"[n]ot only are the medical reports 'in addition to' claimant's statements, they do, in fact, corroborate compensability. They show that the claimant described to her doctor the same employment conditions that she had reported on her claim and to which she testified. The doctor's opinion attributes claimant's injury and need for treatment to the employment conditions claimant described. The reports accordingly corroborate both the 'arising out of' and 'in the course of' components of proof of compensability, ORS 656.005(7), and satisfy the requirement of ORS 656.128(3), because they make more certain the compensability of the claim."


On review, we need not address the correctness of the Court of Appeals' reasoning regarding the sufficiency of the medical reports, because, for the following reasons, we conclude that sufficient corroborative evidence is present in this case to support the claim.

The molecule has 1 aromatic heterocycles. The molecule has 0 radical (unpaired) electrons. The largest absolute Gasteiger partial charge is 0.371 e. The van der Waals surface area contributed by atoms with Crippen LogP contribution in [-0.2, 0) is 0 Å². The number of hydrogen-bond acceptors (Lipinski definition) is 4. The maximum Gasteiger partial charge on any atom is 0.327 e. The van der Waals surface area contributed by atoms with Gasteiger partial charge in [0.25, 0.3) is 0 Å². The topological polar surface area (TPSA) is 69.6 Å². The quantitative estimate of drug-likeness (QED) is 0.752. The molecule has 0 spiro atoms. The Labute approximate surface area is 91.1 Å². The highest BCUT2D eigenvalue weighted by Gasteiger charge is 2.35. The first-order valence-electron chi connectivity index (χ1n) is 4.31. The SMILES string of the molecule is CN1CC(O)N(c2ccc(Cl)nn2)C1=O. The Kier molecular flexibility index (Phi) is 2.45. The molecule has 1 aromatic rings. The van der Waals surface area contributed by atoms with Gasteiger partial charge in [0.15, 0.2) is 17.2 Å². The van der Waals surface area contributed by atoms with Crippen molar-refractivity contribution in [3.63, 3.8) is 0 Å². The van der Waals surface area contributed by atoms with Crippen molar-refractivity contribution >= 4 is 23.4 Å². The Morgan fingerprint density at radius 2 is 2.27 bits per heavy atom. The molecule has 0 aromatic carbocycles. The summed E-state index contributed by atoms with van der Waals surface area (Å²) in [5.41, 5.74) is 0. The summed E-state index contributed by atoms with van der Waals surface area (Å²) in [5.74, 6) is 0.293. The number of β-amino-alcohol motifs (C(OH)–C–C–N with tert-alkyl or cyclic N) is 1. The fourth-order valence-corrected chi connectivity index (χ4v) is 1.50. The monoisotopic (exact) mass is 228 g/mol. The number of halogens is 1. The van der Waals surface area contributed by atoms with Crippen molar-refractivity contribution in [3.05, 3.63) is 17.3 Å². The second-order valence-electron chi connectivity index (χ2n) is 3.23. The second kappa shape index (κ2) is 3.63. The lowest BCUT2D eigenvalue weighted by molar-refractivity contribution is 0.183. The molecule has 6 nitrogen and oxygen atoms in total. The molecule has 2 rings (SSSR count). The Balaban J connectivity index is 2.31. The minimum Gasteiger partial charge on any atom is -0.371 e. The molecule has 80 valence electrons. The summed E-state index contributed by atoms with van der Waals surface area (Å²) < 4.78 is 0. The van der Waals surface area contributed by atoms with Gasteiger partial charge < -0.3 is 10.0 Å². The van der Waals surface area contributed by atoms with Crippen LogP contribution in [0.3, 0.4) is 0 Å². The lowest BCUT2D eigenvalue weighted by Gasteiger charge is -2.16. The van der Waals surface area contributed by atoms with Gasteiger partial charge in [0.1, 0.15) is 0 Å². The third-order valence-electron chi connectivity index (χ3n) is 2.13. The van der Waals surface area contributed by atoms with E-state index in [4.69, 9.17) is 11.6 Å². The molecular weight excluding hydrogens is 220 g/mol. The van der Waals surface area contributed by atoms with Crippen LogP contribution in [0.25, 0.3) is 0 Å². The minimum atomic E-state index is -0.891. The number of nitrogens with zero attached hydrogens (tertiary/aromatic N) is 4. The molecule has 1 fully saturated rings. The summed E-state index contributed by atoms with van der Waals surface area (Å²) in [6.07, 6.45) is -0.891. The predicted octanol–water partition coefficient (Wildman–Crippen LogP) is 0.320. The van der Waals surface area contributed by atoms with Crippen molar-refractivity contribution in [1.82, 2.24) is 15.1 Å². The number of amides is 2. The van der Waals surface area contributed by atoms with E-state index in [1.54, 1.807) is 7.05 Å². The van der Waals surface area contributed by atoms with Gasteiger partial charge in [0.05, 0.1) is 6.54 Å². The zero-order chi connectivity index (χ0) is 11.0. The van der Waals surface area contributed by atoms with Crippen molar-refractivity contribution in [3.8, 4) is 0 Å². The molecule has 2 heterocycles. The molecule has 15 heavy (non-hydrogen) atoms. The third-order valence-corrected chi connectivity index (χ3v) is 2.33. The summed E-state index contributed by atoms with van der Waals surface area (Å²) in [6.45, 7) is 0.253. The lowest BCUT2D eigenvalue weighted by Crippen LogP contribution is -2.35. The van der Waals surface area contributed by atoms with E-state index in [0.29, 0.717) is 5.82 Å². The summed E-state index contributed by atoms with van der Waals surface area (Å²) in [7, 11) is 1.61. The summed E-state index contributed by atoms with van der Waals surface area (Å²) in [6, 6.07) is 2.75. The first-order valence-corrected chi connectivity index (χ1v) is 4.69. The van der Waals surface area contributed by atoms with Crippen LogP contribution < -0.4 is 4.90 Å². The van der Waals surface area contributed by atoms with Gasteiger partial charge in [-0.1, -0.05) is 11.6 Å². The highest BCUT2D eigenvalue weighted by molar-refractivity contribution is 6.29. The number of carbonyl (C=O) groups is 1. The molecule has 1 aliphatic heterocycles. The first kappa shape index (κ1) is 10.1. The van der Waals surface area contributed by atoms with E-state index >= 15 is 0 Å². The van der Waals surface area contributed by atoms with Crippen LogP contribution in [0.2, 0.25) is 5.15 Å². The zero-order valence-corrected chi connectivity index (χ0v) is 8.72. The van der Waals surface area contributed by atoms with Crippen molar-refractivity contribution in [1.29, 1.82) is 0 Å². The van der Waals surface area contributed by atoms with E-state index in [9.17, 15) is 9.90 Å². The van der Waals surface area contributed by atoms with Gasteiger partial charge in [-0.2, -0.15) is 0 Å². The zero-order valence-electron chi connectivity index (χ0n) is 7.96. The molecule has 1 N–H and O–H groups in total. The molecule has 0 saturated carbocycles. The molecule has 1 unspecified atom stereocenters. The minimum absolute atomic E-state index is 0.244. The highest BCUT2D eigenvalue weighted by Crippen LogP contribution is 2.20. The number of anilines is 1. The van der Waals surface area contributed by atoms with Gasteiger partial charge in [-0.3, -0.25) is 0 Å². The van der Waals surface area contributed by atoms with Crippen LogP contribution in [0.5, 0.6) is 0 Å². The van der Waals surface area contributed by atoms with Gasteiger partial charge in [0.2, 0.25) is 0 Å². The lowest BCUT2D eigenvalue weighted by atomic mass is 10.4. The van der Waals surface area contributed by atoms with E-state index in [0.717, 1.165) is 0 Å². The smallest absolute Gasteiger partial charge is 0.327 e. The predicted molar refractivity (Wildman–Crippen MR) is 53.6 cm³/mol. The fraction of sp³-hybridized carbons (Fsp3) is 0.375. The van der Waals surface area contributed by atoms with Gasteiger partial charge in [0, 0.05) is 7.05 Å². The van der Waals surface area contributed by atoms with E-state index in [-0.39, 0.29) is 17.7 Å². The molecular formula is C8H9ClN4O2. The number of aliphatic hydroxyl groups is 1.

At the outset, we note that claimant's tendinitis is compensable, if at all, as an "occupational disease" under ORS 656.802(1)(a)(C). That section defines an occupational disease as a "series of traumatic events or occurrences which requires medical services or results in physical disability," that "arise[s] out of and in the course of employment caused by * * * activities to which an employee is not ordinarily subjected or exposed other than during a period of regular actual employment." Employment conditions must be "the major contributing cause of the disease." ORS 656.802(2)(a).